2
$\begingroup$

Suppose I have a three-qubit entangled state of the following form:

$$ |00\rangle|\psi_1\rangle + |01\rangle|\psi_2\rangle + |10\rangle|\psi_3\rangle + |11\rangle|\psi_4\rangle $$

I refer to the first two qubits as address qubits. The third qubit is the data qubit.

I want to be able to extract some arbitrary $|\psi_i\rangle$, but collapsing the first two qubits and post-selecting has a success probability of $1/4$. And this probability gets even worse with more address qubits: $1/2^n$.

Trying amplitude amplification on the address qubits does not work as the amplitudes of the data qubit also get modified.

Is there any procedure that allows me to increase the success probability of $1/2^n$? Or maybe some proof that it is not possible to do such thing?

$\endgroup$
5
  • 1
    $\begingroup$ I'm confused as to your reason for amplitude amplification not working: assuming you fulfil the conditions of the algorithm (most importantly, having a unitary $U$ such that $U|0\rangle$ gives your initial state), it should work. $\endgroup$
    – DaftWullie
    Nov 24 at 15:46
  • $\begingroup$ I assume the $|\psi_i\rangle$ are unknown, and (in general) not orthogonal? $\endgroup$
    – DaftWullie
    Nov 24 at 15:48
  • $\begingroup$ @DaftWullie I think I wasn’t clear enough. I meant amplitude amplification only on the address qubits, which is why it doesn’t work. So this would be on a scenario were $U$ that prepares the three-qubit state is not efficient and we only want to act on the first two qubits after having the initial state. $\endgroup$
    – epelaaez
    Nov 24 at 15:49
  • 2
    $\begingroup$ But even if the U is inefficient, using it $\sqrt{2^n}$ times is better than using it $O(2^n)$ times in your collapsing qubits protocol. $\endgroup$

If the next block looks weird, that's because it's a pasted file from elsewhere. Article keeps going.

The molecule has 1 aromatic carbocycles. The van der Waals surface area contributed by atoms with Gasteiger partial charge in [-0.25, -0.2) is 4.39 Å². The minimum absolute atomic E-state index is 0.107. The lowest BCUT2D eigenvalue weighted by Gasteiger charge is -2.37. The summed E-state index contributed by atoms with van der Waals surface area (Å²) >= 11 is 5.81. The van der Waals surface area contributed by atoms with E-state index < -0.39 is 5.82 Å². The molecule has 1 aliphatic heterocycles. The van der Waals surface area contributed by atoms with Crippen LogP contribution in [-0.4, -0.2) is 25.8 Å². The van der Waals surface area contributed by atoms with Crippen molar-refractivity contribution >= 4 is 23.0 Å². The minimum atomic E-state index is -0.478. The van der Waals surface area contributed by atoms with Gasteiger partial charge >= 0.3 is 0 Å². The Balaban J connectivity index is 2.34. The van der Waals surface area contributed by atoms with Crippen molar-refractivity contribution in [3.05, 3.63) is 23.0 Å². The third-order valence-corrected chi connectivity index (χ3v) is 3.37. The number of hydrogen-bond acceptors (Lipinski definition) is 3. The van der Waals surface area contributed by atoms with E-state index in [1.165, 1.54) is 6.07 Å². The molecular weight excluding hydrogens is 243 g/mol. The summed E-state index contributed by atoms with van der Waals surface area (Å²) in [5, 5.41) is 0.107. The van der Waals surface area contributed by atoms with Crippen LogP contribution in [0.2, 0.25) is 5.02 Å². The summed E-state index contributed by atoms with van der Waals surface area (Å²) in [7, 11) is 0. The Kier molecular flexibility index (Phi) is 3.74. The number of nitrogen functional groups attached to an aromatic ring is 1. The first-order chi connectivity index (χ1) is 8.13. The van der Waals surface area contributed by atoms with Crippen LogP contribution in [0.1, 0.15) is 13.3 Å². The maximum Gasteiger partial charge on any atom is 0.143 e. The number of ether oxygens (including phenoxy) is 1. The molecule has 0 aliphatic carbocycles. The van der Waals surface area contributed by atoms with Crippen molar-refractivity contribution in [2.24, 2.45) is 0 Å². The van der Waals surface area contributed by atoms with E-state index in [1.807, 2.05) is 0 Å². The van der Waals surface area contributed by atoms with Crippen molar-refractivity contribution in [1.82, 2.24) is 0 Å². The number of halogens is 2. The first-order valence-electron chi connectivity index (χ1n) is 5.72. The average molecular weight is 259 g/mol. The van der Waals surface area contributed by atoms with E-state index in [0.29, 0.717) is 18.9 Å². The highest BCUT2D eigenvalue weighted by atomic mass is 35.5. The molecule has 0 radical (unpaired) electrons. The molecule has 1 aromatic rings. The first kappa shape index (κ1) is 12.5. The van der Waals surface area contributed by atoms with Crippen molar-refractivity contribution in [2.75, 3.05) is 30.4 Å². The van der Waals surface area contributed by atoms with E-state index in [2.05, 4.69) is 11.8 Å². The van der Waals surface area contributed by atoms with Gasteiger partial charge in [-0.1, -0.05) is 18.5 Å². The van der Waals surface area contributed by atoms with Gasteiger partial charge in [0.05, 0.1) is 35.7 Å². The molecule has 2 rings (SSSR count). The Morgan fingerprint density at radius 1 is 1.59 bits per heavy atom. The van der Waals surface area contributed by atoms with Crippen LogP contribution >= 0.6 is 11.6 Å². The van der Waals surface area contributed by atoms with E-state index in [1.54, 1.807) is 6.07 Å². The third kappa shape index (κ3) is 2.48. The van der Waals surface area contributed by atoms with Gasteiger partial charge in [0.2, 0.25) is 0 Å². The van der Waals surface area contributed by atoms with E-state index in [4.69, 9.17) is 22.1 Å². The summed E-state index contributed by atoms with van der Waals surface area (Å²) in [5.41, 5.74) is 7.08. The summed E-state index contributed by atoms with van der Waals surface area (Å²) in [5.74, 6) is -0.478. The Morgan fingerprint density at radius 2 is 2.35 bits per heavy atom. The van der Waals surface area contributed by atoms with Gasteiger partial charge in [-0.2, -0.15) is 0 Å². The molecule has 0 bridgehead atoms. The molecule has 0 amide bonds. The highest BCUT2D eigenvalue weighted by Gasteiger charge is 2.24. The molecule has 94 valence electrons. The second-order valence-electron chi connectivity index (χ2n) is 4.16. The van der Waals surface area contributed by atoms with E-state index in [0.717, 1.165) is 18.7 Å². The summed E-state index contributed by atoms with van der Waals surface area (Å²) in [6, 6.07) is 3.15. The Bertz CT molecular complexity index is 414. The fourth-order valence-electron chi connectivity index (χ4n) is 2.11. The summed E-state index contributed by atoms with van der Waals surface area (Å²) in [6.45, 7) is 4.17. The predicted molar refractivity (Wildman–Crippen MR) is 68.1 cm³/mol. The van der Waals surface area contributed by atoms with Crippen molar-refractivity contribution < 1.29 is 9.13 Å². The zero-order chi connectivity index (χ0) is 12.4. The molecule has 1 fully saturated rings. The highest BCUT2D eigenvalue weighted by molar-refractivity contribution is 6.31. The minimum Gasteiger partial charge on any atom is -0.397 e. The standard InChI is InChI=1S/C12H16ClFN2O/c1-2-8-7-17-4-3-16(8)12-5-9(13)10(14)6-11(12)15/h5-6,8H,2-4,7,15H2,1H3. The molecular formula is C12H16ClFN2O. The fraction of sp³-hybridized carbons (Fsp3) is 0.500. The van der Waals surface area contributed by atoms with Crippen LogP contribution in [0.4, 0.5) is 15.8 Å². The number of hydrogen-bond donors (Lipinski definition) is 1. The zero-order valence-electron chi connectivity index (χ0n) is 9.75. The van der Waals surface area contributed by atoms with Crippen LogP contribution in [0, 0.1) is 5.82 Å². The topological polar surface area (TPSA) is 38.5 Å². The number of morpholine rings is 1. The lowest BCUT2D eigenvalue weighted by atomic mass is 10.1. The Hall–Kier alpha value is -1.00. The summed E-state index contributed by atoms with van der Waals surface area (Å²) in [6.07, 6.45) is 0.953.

– DaftWullie
    Nov 24 at 15:50
  • $\begingroup$ @DaftWullie that makes sense, I’m thinking more of a situation where we want a database-like structure where we would only use the initialization unitary once and this is the extraction part, but I guess AA on the whole system is still the more efficient way. Then maybe QRAM is the way to go although it is more resource inefficient (what I wanted to avoid). $\endgroup$
    – epelaaez
    Nov 24 at 15:55
3
$\begingroup$

The operation you're asking for is equivalent to postselection. You're trying to force a measurement result of the address register. If that were possible it would make BQP = PostBQP. There's no proof that they're not equal, but it would be very surprising. PostBQP can trivially solve NP complete problems (eg. imagine the state was $\sum_k |\text{IsSolution}(k)\rangle |+\rangle|k\rangle$). Basically, you can infer there must be hard cases where the circuit achieving your task is going to have to be exponentially huge.

You need some additional preconditions that guarantee the circuit construction problem is not equivalent to solving NP complete problems.

I meant amplitude amplification only on the address qubits

You can't change what's in register B by unitary operations on register A. At best, non-unitary operations like measurement on A can tell you information about what's in B. Which is different from forcing it to be something. Any correct circuit for this problem must operate on the address register and the value register.

$\endgroup$
3
  • $\begingroup$ This makes sense. Just one thing, could you elaborate a bit more on how the operation I'm asking for is equivalent to postselection? I'm looking for something to increase the probability of having succesful measurement, which would go before the actual measurement and postselection. Or do this operations also count as part of the postselection process? In that case, would applying AA on the complete system (register A and B) also be part of postselection? $\endgroup$
    – epelaaez
    Nov 24 at 18:12
  • 2
    $\begingroup$ @epelaaez Any process that unconditionally increases the probability of a measurement result is a problem for a bunch of different reasons. It violates linearity which gives you superpowers. For example, it would allow FTL communication. Alice has the value register, Bob has the address register, Bob uses the address register to remotely force the value register to be a chosen message to Alice. $\endgroup$ Nov 24 at 18:34
  • $\begingroup$ That clears up my doubts! Thanks! $\endgroup$
    – epelaaez
    Nov 24 at 18:36

Your Answer

By clicking “Post Your Answer”, you agree to our terms of service, privacy policy and cookie policy

Not the answer you're looking for? Browse other questions tagged or ask your own question.